The Ark contained the Edut, the treaty of the children of Israel with God. It is, in effect, the box at the base of the throne of the divine monarch. It would have been very clear to the people of the time that the presence of the Ark pointed up the absence of the throne above it – a clear symbol of the abstractness, yet absolute monarchy of God. Above the Ark was the kapporet, the cover made of a flat sheet of gold, from whose two ends rose two cherubim. God told Moses that he would meet Moses there “I will speak to you from above the kapporet, from between the two cherubim” (Ex 25:22). There is no description of the cherubim, though one can safely assume that they were not the chubby figures of gently winged angelic babies we see depicted in religious art. It may be that they are related in some way to the verb karov, to be near, the word which we use to denote the way of prayer (drawing near) implicit in the making of sacrifice. It may be that they are related to the Akkadian word ‘kuribu’ originally meaning ‘to pray’, but also used to describe creatures which were part human, part bird and part beast, and which would guard the entrance to pagan temples and petition the deities on behalf of the worshippers.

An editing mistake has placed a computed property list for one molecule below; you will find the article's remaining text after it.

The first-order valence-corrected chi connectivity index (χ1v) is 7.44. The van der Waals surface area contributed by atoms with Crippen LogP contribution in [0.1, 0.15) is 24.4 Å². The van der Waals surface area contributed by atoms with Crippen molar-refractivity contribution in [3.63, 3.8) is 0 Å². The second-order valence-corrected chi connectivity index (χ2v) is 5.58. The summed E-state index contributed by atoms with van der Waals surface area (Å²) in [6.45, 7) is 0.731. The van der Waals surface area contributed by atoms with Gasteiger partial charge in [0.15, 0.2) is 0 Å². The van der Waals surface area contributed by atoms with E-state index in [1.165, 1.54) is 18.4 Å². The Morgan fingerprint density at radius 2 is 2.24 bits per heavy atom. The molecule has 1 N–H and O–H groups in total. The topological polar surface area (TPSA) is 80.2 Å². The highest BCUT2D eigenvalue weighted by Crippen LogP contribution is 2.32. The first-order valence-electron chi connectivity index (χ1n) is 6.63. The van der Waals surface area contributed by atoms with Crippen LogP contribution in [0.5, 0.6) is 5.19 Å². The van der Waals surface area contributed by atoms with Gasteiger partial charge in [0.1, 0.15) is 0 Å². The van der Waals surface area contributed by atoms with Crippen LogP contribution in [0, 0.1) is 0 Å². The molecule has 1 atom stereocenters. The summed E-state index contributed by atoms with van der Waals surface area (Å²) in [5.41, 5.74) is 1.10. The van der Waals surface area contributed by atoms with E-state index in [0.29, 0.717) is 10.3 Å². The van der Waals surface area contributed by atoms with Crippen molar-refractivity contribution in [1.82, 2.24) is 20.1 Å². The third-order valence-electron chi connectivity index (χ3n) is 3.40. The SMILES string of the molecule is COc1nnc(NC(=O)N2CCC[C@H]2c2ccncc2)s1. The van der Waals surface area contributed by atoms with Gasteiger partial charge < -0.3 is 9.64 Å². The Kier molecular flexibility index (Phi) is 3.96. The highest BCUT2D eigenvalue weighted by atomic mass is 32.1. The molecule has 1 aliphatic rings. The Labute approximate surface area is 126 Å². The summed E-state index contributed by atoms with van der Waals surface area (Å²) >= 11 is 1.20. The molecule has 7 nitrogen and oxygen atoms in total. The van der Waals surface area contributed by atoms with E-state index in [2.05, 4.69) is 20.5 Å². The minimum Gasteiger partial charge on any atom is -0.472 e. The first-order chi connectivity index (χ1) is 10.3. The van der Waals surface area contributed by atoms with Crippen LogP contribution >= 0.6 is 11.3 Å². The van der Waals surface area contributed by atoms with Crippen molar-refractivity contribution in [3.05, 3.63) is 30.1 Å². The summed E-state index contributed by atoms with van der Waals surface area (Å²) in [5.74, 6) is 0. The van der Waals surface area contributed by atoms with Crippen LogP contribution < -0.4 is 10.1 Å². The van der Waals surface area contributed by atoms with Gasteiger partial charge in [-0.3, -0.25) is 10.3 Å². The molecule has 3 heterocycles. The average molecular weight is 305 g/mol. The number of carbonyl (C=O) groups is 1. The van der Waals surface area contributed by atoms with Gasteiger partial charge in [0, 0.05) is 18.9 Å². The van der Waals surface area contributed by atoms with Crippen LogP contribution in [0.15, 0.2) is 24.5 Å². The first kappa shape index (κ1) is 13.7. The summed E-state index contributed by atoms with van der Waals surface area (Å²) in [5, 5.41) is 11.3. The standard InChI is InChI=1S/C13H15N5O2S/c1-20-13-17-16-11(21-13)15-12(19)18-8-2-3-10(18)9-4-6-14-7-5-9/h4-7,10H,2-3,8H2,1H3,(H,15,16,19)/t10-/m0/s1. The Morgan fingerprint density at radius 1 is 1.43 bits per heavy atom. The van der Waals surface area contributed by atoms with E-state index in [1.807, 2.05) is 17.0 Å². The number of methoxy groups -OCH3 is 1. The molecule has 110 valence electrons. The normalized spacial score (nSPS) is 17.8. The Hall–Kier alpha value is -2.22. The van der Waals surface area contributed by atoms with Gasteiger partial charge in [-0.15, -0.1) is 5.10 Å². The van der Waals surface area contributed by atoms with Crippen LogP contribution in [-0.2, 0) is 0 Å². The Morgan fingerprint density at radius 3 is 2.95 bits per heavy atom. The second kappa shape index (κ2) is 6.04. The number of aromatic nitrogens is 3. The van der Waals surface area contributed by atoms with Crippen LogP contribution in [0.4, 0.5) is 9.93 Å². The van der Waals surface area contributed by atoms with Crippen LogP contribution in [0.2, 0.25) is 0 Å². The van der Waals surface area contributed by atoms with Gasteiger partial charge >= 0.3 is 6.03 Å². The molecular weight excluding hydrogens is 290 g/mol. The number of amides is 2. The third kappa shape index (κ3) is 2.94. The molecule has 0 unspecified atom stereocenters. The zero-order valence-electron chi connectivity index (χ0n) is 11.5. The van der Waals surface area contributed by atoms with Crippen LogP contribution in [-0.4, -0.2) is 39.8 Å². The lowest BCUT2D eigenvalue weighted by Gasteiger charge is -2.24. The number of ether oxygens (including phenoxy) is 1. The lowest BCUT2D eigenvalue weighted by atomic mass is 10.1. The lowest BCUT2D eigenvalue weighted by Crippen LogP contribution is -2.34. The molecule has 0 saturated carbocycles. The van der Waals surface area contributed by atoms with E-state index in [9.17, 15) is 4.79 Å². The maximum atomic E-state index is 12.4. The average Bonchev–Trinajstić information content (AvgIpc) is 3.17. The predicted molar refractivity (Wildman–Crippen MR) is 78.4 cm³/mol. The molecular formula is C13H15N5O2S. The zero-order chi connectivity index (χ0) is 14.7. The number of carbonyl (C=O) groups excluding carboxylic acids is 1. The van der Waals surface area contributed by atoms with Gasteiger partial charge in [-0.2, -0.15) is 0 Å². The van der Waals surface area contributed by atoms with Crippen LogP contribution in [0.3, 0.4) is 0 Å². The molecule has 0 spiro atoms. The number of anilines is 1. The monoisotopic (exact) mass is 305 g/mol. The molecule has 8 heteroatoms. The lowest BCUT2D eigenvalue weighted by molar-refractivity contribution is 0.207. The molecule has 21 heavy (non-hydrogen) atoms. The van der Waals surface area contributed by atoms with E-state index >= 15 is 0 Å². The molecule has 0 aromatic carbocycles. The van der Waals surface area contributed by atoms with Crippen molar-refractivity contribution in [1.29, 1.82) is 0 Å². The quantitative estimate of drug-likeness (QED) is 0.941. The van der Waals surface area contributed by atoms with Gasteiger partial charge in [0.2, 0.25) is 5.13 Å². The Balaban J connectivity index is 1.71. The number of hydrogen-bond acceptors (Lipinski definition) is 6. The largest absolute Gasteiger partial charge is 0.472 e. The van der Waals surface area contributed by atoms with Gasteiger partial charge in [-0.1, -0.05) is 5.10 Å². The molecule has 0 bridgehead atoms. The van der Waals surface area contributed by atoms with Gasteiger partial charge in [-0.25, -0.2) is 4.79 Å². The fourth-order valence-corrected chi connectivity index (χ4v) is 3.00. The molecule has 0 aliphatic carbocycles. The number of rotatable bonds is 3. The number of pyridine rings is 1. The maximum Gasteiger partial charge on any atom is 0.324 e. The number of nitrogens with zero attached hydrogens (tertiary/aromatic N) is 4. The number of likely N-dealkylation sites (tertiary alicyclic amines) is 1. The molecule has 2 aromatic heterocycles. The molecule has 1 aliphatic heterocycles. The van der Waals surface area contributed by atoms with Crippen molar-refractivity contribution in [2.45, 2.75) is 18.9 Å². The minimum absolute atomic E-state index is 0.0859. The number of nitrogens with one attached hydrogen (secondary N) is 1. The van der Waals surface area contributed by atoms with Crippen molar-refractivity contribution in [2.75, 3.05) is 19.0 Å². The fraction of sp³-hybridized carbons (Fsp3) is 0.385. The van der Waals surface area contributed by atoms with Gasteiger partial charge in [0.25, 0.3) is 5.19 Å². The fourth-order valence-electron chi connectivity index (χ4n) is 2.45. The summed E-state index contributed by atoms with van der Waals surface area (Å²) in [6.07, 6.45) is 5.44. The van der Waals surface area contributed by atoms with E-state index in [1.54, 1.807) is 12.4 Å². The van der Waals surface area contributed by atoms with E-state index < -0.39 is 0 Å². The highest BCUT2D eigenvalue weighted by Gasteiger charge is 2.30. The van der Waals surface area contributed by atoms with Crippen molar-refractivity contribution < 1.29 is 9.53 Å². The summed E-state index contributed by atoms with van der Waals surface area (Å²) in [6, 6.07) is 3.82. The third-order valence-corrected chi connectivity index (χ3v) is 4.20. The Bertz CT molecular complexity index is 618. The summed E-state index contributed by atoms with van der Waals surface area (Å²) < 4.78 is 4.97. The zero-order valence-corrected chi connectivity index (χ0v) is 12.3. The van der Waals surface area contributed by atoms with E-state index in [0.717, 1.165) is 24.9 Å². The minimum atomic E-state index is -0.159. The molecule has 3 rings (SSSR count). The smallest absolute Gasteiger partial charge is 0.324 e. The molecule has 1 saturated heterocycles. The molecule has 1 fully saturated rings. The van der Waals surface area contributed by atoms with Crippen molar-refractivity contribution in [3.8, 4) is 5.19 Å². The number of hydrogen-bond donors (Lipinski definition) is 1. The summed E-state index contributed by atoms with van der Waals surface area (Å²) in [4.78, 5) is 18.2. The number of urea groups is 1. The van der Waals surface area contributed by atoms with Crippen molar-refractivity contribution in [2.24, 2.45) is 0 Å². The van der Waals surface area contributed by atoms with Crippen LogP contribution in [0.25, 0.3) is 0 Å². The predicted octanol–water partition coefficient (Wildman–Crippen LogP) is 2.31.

Whatever the cherubim were, they were clearly of significance, not the least being that they symbolised the difference of this understanding of God from any other – they could not petition a deity for there was none in the holy place to petition. Instead they highlighted the abstract nature of the Jewish God, the absence of a discernible throne, the absence of a depiction of the deity. The book of psalms (99:1) describes God as one who is yoshev ha kruvim – the one who rests upon the cherubim. The cherubim, like the Edut, represent the base of the throne of God – a throne which is not built, a throne which will remain empty.   When God speaks, it is from above the Ark, from between the cherubim, from a place outside of space.

When all the people willingly bring their offerings to create the place that represents an understanding of God they are still finding difficult (witness the golden calf episode that began this enterprise); when they elevate themselves by giving, when they demonstrate their understanding that God is the source of their wealth and their possessions, when they deliberately build a shrine that is to remain empty, a throne that does not exist, then God dwells among them. The building of the mishkan teaches us so much about Jewish values and Jewish community, and it points out to us the limit of our understanding of God.

Women’s Voices and the Public Space:Tradition and Texts that must not disappear